1. Please give an overview of your role and what this involves on a day-to-day basis:
I currently work as a Business Trainee within the Corporate Finance service line, specifically in Restructuring. Having been on the same client (in administration) for the past nine months, my day to day tasks include frequent interaction with the client both to request information and answer queries. I am also responsible for co-ordinating both the approval and payment process of the monthly legal fees incurred, along with our internal billing process. The majority of my time however is utilised in financial analysis for our various reporting requirements, and monitoring our creditor inbox and database which includes responding to various creditor queries. Alongside my client work, I am also involved in sector-aligned business development projects, particularly in relation to the Government and Public Sector projects, with the aim to increase our traction within this specific sector, maintaining and improving our relationships with those in this market, and creating various materials to take to potential clients.
2. Have you learnt any new skills or developed existing skills?
I am working towards my CFAB and then subsequently my ACA qualification, and as such, am gaining invaluable accounting knowledge. I have developed a broad skillset thus far, including networking and communication skills, along with excel skills.
3. To what extent do you enjoy your programme?
My job is very high-pressure and time-consuming, and can be stressful, however EY work to counter-balance this by ensuring you have the opportunity to get involved in sectors that interest you and empower you to follow your own interests. EY rank very highly for their people culture for a reason; a focus is placed on ensuring you have the right support network available to you and the impressive team cohesion is very noticeable. There are regular socials and networking events to ensure you get to know your team, and people throughout wider EY.
4. How valued do you feel by EY?
In my experience, I believe that ensuring that school leavers feel valued by EY is a development point for the future of the school leaver programme. Hard work is expected consistently and it is easy to lose motivation, so ensuring that staff feel as though they are being recognised is key.
5. How well organised/structured is your programme?
The 5 year structure of the programme is very clear. Two years are assigned for the CFAB qualification, with the remaining three years dedicated to the ACA qualification. With both the 'buddy' and 'counsellor' systems in place, you begin with a solid foundation to your ever-expanding support network.
6a. How much support do you receive from your training provider?
Kaplan is very supportive. For each set of two exams you attend college for two weeks and then have a two week period until the actual exams. During this time you have access to your tutors email address and can contact them with any questions you have. The learning materials provided are also yours to keep, meaning that you can continue your studies at home to really consolidate your knowledge.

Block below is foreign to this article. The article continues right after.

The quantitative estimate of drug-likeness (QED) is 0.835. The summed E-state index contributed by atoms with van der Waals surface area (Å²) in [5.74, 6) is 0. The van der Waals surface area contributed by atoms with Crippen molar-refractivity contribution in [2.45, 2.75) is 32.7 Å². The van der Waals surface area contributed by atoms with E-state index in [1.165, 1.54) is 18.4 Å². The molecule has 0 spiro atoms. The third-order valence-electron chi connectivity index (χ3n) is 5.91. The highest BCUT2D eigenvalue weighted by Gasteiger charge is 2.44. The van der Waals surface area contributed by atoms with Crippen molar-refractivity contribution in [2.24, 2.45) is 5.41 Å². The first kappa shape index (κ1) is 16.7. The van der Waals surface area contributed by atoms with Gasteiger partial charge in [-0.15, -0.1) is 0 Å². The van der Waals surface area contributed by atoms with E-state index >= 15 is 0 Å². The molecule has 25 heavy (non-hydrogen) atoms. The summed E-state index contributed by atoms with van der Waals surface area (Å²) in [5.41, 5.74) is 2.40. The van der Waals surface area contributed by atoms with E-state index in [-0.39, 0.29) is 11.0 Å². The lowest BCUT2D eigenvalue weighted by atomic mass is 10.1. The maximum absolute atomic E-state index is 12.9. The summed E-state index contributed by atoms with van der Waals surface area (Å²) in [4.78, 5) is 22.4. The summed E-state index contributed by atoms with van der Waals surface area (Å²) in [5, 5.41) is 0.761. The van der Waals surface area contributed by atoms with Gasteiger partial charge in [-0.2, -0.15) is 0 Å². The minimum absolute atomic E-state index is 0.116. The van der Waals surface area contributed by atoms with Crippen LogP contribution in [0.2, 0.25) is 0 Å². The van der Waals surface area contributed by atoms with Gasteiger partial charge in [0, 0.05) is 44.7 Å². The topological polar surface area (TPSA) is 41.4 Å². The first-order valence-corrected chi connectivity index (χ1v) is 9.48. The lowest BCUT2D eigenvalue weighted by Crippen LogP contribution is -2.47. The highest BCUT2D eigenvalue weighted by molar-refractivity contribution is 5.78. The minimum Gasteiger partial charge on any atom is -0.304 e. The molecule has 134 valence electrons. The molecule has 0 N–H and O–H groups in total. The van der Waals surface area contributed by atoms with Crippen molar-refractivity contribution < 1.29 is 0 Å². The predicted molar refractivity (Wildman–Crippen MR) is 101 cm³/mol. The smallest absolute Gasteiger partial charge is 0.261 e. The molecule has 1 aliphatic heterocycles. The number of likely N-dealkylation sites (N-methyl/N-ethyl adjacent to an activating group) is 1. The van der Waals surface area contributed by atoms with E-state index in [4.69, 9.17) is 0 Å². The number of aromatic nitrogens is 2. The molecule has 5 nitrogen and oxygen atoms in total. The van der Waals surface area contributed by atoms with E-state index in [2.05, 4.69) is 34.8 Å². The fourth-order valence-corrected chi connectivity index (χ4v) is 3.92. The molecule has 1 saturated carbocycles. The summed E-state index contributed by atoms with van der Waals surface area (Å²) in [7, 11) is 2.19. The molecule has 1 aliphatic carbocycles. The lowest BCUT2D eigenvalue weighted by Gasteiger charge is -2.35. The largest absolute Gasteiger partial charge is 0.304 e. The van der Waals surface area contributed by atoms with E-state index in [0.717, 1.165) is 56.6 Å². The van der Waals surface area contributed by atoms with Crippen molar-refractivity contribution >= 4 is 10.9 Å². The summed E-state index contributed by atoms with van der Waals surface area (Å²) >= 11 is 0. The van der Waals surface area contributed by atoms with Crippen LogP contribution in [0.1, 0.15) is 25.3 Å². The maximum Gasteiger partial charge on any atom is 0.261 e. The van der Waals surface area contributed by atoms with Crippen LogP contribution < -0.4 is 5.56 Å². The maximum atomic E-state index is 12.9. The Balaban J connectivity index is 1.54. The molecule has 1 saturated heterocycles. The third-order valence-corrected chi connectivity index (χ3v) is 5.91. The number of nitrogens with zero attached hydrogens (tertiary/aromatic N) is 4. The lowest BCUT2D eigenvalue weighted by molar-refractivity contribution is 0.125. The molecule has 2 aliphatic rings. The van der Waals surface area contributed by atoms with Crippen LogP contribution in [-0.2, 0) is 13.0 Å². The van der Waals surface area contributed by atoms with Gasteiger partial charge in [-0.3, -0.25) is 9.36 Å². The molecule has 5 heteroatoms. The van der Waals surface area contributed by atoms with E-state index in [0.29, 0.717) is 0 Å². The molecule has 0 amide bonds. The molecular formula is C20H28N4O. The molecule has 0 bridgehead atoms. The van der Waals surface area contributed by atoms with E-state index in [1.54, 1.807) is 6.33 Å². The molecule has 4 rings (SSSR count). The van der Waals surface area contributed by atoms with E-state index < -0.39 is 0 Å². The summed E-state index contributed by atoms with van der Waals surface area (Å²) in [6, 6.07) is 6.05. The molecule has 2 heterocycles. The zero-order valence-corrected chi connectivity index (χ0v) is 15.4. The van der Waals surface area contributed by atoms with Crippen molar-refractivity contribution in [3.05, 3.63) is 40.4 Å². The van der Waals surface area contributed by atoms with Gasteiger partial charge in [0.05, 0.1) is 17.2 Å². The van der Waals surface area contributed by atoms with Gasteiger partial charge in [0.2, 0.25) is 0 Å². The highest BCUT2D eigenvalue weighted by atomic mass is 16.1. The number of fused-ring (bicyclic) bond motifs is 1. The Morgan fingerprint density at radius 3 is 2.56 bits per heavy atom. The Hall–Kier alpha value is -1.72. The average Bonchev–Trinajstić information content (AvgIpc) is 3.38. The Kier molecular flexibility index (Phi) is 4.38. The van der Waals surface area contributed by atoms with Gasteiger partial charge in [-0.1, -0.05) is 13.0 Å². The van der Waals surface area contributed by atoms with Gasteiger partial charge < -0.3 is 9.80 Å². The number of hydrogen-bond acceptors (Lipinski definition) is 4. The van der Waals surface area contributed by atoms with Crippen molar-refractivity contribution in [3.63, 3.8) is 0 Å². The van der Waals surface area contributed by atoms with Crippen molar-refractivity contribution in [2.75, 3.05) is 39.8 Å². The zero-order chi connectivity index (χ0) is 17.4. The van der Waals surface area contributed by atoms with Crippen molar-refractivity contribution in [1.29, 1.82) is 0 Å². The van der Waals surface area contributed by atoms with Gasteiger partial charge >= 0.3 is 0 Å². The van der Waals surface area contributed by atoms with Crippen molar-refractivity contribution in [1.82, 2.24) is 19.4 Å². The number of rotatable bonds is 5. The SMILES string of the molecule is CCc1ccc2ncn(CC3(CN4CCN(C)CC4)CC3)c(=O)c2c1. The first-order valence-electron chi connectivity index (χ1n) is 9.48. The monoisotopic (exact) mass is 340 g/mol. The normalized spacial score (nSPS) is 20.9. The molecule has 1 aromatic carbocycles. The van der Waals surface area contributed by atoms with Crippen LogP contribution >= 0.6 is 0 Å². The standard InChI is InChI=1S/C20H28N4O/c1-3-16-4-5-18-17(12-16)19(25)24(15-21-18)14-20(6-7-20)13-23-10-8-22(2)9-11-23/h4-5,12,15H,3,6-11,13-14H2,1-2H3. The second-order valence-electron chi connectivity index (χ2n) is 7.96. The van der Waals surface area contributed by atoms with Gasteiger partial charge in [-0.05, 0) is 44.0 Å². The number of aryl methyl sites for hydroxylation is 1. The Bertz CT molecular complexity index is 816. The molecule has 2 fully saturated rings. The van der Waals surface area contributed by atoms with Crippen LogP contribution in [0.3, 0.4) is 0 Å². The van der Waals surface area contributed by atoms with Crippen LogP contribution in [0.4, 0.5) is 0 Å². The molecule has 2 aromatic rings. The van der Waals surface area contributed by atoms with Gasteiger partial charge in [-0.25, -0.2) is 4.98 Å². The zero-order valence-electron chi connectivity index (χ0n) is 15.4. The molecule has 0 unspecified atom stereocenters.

6b. How much support do you receive from your employer?
When you first join, you are assigned a 'buddy' who is someone either one or two years ahead of yourself, along with a 'counsellor' who is generally two grades above you. These people are there to support you and encourage your personal development.
7. How well does your salary/package meet your costs?
The starting salary of £21,500 is very competitive for a London school-leaver. Working and attending social events in London is expensive, and you are well-compensated for this. The salary increases throughout the five year programme are highly impressive.
8. Are there many opportunities outside of work?
There are many socials and events throughout the year, both within your own team/department, and the wider EY. There are various networks such as the EY Women's Network who hold regular social events as well as skill-building sessions and networking events. Joining a firm as large as EY means you join as part of an intake, and spending time at college with these peers allows you to build a network across all service lines and expand your support network.
9a. Would you recommend EY to a friend? *
9b. Why? *
EY places a major focus on their internal people culture, and the development of their own staff. You are consistently encouraged to broaden your skillset and engage in new and exciting opportunities to ensure you never stop learning. The breadth of services offered by the firm mean you are not constrained by any boundaries, and you have the freedom to fully engage in any personal passions you wish to. From early on you are given high levels of responsibility and trusted to interact with clients in a way that is very rare for someone of school leaver age.
10. What tips or advice would you give to others applying to EY? *
When participating in the recruitment process, be sure to focus on selling yourself rather than trying to prove you have the technical knowledge you are not actually expected to have. A lot of people worried through the process that they didn't have the necessary technical knowledge for the role and do not understand fully what it is they will be doing/ what the department they are applying for does. It's important to remember that when applying as a school leaver, the firm is aware that you do not have relevant experience or knowledge and this does not hinder you in any way, as they are recruiting young people fresh from college in order to train them. It's important to remember that the focus is on you as a person, and whether you have the enthusiasm, passion and focus for the job. The people hiring you want to see that you are someone they would be happy to have on their team and depend on to fulfil the delegated tasks.
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